“Although the study aimed for early cryoprecipitate administration,” the co-authors admitted, “the median time to first transfusion was more than an hour after arrival, reflecting the logistical challenge of preparing and administering a frozen blood component stored in a blood laboratory remote from the patient.”14

Now, with the availability of a pathogen-reduced IFC product that can be transfused immediately, one could argue that it is no longer necessary or justifiable for any U.S. hospital to provide only standard cryo for empiric treatment of any trauma, obstetric or other patient experiencing severe acute hemorrhage and suspected hypofibrinogenemia. A case for use of IFC in lieu of standard cryo can also be made for any patient for whom fibrinogen and/or clot strength testing  is ordered: Why risk a potential delay in treatment to resolve low fibrinogen in an actively bleeding patient in the event that blood bank staff need extra time to prepare standard cryo? 

Does the relatively short preparation time for fibrinogen concentrates make them a reasonable option in lieu of IFC in defined patient populations experiencing massive hemorrhage? This question can only be answered by large-scale clinical trials. Given the life-and-death stakes involved, the earlier such trials can be organized, completed and reported out, the better.

* Technically called cryoprecipitated antihemophilic factor (cryoprecipitated AHF).

** As it contains significant levels of factor XIII and von Willebrand factor (vWF), INTERCEPT pathogen reduced cryoprecipitated fibrinogen complex (IFC) is also intended for control of bleeding when recombinant and/or specific virally inactivated preparations of factor XIII or vWF are not available, and as second-line therapy for von Willebrand disease. This product should not be used for replacement of factor VIII.


1. Karkouti K, Callum J, Crowther MA, et al. The relationship between fibrinogen levels after cardiopulmonary bypass and large volume red cell transfusion in cardiac surgery: an observational study. Anesth Analg 2013 Jul:117(1):14-22.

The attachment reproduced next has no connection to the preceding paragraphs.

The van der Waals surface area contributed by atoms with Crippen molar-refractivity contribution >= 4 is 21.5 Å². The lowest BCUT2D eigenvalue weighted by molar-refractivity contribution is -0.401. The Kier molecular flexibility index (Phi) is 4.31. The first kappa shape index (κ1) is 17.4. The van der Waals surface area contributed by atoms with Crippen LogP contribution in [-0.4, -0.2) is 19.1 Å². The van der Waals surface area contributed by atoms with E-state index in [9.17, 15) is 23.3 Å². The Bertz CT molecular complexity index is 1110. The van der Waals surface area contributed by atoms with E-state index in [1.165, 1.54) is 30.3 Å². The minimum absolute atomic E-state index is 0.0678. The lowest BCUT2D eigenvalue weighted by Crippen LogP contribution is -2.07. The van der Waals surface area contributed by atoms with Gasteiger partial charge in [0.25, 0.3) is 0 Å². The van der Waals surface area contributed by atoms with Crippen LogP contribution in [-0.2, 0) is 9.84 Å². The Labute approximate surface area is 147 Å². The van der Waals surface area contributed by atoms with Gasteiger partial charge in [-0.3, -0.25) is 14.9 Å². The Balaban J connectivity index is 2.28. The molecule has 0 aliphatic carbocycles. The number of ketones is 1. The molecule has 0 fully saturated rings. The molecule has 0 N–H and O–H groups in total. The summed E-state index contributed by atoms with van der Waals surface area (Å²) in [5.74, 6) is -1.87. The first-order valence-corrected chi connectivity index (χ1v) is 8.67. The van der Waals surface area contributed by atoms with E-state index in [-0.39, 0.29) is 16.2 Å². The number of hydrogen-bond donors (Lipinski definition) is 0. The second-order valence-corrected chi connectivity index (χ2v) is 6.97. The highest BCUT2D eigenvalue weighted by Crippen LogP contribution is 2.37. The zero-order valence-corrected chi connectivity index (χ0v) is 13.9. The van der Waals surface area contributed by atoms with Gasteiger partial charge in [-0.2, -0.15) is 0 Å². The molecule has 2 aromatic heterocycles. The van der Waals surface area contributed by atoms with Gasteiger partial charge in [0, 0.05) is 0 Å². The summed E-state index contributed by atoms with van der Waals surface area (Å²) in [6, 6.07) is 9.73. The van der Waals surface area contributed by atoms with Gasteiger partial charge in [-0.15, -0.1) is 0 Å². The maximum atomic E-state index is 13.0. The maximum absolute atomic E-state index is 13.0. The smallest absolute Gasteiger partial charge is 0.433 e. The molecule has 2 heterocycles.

2. McQuilten ZK, Wood EM, Bailey M, et al. Fibrinogen is an independent predictor of mortality in major trauma patients: a five-year statewide cohort study. Injury 2017 May;48(5):1074-1081.

3. Circular of Information for the Use of Human Blood Components. December 2021.

4. Stabler SN, Li SS, Karpov A, et al. Use of fibrinogen concentrate for trauma-related bleeding: a systematic review and meta-analysis. J Trauma Acute Care Surg 2020 Dec;89(6):1212-1224.

5. Meyer DE, Vincent LA, Fox EE, et al. Every minute counts: time to delivery of initial massive transfusion cooler and its impact on mortality. J Trauma Acute Care Surg 2017 July;83(1):19-24.

6. Winearls J, Willschleger M, Wake E, et al. Fibrinogen Early in Severe Trauma studY (FEISTY): results from an Australian multicentre randomised controlled pilot trial. Crit Care Resusc 2021 Mar;23(1):32-46.

7. Seebold JA, Campbell D, Wake E, et al. Targeted fibrinogen concentrate use in severe traumatic haemorrhage. Crit Care Resusc 2019 Sep;21(3):171-178.

8. Nascimento B, Callum J, Tien H, et al. Fibrinogen in the initial resuscitation of severe trauma (FiiRST): a randomized feasibility trial. Br J Anaesth 2016;117(6):775-782.

9. Curry N, Foley C, Wong H, et al. Early fibrinogen concentrate therapy for major haemorrhage in trauma (E-FIT 1): results from a UK multi-centre, randomised, double blind, placebo-controlled pilot trial. Crit Care 2018;22:164.

10. Stanworth SJ, Davenport R, Curry N, et al. Mortality from trauma haemorrhage and opportunities for improvement in transfusion practice. Br J Surg 2016 Mar;103(4):357-365.

11. Wong H and Curry N. Cryo transfusion: current perspectives. Int J Clin Transfus Med 2016 Sep;4:89-97.

12. Callum J, Farkouh ME, Scales DC, et al. Effect of fibrinogen concentrate vs cryo on blood component transfusion after cardiac surgery: The FIBRES randomized clinical trial. JAMA 2019;322(20):1966-1976.

13. Dunbar NM, Olson NJ, Szczepiorkowski ZM, et al. Blood component transfusion and wastage rates in the setting of massive transfusion in three regional trauma centers. Transfusion 2017 Jan;57(1):45-52.

14. Davenport R, Curry N, Fox EE, et al. Early and empirical high-dose cryoprecipitate for hemorrhage after traumatic injury: the CRYOSTAT-2 randomized clinical trial. JAMA 2023 Nov 21;330(19):1882-1991.

Keith Berman, MPH, MBA
Keith Berman, MPH, MBA, is the founder of Health Research Associates, providing reimbursement consulting, business development and market research services to biopharmaceutical, blood product and medical device manufacturers and suppliers. He also serves as editor of International Blood/Plasma News, a blood products industry newsletter.